Hedwall shows record form in European Solheim Cup victory
Caroline Hedwall’s performance last week in the Solheim Cup was historic for both her first-time 5-0 mark and a birdie putt on the final green to secure Europe’s retention of the Solheim Cup for the first time and also the initial victory in the United States.
Sweden’s Hedwall, 24, never played the par-4 18th hole in team competition. She won two Foursomes matches (alternate shot) with Anna Nordqvist (4 and 2 and 2 and 1) and two Fourball matches (better ball) with Caroline Masson (both by 2 and 1 scores). When she was forced to the final hole in Singles against Michelle Wie, Hedwall responded with a 9-iron shot from 150 yards to within 3 feet and sank the birdie putt for a 1-up victory to earn the 14th point, enough to keep the Solheim Cup in European hands.
Hedwall’s five wins and earning the winning point has been accomplished just once previously in international team competition. In the 2009 Presidents Cup at Harding Park in San Francisco, Tiger Woods won his Singles match handily to secure the winning point for the United States over the International team after teaming with Steve Stricker to win all four team matches. Three other players have gone 5-0 in The Presidents Cup: Mark O’Meara in 1996, Shigeki Maruyama in 1998 and Jim Furyk in 2011 but they didn’t get the clinching point. In the Ryder Cup, Arnold Palmer and Gardner Dickinson were both 5-0 in 1967 and Larry Nelson was 5-0 in 1979.
Hedwall has won five times on the Ladies European Tour and her best finish on the LPGA was a T3 at the Kraft Nabisco Championship earlier this year. She continued her clutch play in the Solheim Cup after she rallied in the 2011 Singles from two down with two to play in halve with Ryann O’Toole and earn the half-point that tied the match in Ireland.
Hull’s good-luck charm
Charley Hull has been a good-luck charm for the Europeans in the last three years. Two years ago, she was on the Junior Solheim Cup team that tied the United States. Last summer, the English teenager was on the Great Britain & Ireland Curtis Cup team that defeated the Americans. She was a Captain’s pick – the youngest player ever in the Solheim Cup at age 17 – and had a 2-1-0 record, including a 5-and-4 victory over American stalwart Paula Creamer in the Sunday Singles last week. She makes only her second American stroke-play tournament start this week at the CN Canadian Women’s Open.
All four major team golf trophies – the Ryder Cup, Solheim Cup, Walker Cup and Curtis Cup – reside with the Europeans. The Americans won the Junior Solheim Cup early last week prior to the Solheim Cup.
Week After the Solheim Cup
The Solheim Cup brings out good vibes in the 24 participants and they look to carry that forward this week in Canada. Six have won the following week. The CN Canadian Women’s Open field includes 23 of the 24 Solheim Cup team members. Only Lizette Salas is not in the field.
Here’s a look at the results of the first LPGA event after the Solheim Cup, with Solheim Cup team members denoted by *:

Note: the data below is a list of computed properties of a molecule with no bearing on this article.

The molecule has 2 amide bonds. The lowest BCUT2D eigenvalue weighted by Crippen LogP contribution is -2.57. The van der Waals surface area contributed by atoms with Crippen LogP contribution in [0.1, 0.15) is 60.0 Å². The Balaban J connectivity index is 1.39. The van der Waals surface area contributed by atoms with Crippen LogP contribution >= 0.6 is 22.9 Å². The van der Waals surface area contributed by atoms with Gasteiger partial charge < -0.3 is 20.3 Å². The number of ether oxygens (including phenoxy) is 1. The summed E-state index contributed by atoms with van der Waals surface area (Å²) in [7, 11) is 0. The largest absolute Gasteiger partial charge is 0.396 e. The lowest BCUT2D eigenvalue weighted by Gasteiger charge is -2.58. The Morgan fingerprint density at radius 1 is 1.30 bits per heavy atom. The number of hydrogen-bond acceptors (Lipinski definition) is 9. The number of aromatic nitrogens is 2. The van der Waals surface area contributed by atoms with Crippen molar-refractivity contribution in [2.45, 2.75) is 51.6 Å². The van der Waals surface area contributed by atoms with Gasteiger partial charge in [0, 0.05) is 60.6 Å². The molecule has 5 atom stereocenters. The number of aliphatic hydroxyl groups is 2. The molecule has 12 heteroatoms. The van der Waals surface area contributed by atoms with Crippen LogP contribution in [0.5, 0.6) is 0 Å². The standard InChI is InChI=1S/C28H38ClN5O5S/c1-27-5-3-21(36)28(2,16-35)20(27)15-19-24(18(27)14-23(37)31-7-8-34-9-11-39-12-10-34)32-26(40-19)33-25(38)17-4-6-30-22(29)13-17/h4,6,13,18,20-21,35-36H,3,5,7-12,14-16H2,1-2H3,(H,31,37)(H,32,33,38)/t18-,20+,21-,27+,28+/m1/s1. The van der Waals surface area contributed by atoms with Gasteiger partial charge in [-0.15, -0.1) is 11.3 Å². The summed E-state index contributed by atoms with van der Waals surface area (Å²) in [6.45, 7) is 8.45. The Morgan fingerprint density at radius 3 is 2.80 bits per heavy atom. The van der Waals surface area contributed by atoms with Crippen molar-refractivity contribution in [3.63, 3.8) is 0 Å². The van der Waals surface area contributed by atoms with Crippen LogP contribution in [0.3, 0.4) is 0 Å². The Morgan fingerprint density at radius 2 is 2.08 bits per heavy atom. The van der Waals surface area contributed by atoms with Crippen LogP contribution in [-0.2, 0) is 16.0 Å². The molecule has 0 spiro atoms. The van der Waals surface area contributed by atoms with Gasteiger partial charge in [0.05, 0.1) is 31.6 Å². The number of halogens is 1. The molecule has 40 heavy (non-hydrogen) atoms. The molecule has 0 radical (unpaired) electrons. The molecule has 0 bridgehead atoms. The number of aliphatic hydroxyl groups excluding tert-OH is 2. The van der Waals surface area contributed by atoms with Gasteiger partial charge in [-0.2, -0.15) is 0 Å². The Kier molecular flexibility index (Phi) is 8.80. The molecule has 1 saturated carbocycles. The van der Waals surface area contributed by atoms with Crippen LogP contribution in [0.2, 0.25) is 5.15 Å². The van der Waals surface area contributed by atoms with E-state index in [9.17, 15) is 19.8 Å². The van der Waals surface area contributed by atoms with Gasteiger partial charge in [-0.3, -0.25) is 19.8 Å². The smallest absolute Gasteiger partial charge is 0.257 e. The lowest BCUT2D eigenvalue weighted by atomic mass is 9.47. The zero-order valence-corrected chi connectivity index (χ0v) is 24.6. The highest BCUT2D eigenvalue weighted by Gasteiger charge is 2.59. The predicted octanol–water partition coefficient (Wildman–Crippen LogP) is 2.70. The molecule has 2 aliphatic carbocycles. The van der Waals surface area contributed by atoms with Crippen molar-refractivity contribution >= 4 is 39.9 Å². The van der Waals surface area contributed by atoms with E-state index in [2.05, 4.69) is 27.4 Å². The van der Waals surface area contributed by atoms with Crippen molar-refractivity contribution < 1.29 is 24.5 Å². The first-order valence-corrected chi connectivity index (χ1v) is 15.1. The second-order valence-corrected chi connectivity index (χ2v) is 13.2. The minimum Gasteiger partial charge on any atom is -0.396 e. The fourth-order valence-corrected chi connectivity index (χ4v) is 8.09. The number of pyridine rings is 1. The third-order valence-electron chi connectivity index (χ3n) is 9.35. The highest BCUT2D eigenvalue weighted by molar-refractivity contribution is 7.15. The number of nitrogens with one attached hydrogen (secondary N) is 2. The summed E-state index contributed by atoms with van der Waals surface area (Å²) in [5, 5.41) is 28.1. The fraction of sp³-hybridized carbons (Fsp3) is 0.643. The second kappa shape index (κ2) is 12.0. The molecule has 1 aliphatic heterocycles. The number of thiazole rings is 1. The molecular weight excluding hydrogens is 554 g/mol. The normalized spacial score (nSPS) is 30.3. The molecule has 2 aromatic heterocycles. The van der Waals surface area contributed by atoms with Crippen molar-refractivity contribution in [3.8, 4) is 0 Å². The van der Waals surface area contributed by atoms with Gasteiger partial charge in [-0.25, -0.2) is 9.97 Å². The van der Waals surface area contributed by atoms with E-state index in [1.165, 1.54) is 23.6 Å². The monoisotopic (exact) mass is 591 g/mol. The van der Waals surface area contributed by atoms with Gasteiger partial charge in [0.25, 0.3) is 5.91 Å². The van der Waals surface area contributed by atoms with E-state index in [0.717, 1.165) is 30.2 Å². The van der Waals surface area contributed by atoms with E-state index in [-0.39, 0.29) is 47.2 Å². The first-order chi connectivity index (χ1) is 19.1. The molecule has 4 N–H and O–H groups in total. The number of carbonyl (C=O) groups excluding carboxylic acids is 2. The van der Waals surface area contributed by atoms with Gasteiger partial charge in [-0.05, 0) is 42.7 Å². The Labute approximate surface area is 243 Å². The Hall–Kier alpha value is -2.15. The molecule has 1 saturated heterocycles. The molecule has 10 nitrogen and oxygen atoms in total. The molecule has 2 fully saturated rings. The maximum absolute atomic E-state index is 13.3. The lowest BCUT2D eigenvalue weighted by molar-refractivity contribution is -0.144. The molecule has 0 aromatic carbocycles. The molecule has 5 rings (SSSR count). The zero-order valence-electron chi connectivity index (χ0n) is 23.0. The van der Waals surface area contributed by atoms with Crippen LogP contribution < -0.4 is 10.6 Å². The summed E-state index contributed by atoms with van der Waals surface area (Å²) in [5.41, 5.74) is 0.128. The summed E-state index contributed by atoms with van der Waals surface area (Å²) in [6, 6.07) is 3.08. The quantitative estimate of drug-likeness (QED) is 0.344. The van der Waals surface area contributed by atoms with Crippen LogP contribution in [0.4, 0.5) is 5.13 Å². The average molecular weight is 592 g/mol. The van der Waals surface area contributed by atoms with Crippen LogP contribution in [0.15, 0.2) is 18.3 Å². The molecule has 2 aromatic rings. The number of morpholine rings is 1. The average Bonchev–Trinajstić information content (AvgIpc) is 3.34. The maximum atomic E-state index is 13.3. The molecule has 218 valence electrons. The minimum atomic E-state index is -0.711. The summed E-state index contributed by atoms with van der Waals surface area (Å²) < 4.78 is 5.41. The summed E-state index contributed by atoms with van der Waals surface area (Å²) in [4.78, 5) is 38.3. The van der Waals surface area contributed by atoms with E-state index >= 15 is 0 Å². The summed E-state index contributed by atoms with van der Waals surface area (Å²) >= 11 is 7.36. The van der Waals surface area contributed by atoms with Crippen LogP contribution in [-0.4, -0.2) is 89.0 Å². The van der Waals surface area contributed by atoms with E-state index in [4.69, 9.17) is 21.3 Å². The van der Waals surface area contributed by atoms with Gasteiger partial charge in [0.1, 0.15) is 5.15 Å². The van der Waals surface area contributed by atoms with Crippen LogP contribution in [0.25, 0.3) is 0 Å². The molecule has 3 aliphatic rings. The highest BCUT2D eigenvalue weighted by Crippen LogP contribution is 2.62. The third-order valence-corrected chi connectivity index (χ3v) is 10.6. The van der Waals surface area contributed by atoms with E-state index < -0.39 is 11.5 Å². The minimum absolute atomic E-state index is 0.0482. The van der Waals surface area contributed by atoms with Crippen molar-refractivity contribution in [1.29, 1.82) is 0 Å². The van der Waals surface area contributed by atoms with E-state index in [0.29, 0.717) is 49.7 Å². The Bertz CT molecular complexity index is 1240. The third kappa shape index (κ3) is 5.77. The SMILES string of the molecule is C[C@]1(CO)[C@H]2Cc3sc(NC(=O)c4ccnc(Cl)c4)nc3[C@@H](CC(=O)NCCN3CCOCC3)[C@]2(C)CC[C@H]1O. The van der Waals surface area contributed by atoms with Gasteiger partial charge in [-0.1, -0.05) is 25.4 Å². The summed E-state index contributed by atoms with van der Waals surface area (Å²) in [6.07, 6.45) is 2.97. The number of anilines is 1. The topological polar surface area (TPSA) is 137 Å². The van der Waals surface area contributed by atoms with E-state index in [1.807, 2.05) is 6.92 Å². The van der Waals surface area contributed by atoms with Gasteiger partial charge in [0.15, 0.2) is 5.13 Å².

|1990||Itoman LPGA World Match Play||Betsy King*|
|1992||Mazda Japan Classic||Betsy King*|
|1994||Toray Japan Queens Cup||Woo Soon Ko (King was second)|
|1996||Fieldcrest Cannon Classic||Trish Johnson|
|1998||First Union Betsy King Classic||Rachel Hetherington|
|2000||Samsung World Championship||Juli Inkster*|
|2002||Mobile LPGA Tournament of Champions||Se Ri Pak|
|2003||Safeway Classic||Annika Sorenstam*|
|2005||John Q. Hammons Hotel Classic||Annika Sorenstam*|
|2007||Navistar LPGA Classic||Maria Hjorth*|
|2009||Safeway Classic||M.J. Hur|
|2011||LPGA Hanabank Championship||Yani Tseng|
Lydia Ko in the spotlight
A week after the drama of the Solheim Cup, the CN Canadian Women’s Open focuses on defending champion Lydia Ko, who became the game’s youngest winner when she won last year, and the return to action of Inbee Park, the No. 1-ranked player in the world.
Ko, a New Zealand resident who was born in South Korea, made headlines last year when she won the tournament at age 15. She was also the first amateur winner on the LPGA since the 1969 Burdine’s Invitational when JoAnne Carner won.
Even though Ko has not missed a cut in 22 career professional starts, her 2013 season has been a bit of a rollercoaster. She opened with a 63 at the ISPS Handa Australian Open and led entering the final round, but shot a 76 to fall to third. She recorded finishes of T9, T4 and T7 mixed in with events where she didn’t contend.
Park was going for a fourth consecutive major championship three weeks ago at the Ricoh Women’s British Open before Stacy Lewis won. She can still capture a fourth major title Sept. 12-15 at The Evian Championship, the newly dubbed fifth major championship of the year.
Royal Mayfair Golf Club
Royal Mayfair Golf Club, a 1927 Stanley Thompson design, is located in Edmonton, Ontario and has been the site of the CN Canadian Women’s Open once before. In 2007, Lorena Ochoa shot 268 (16-under) to beat Paula Creamer by three strokes. Royal Mayfair also hosted the Canadian Open on the PGA Tour once, in 1958 when Wes Ellis shot 267.
The course has been remodeled since then, most notably the 10th hole. It was converted from a par 5 into a par 4. It will play as a par 70 this week.
There have been 18 American winners in 23 CN Canadian Women’s Opens. Defending champion Lydia Ko is the only native South Korean to win the event. … This year marks 40 years since Jocelyne Bourassa won the 1973 La Canadienne Golf Championship, the last Canadian to win a LPGA event in Canada. Before Monday qualifying, there were 19 Canadians in the field. … There are 10 tournaments remaining on the 2013 schedule and two in the United States – next week’s Safeway Classic in Portland, Ore., and the season-ending CME Group Titleholders Nov. 21-24 in Naples, Fla.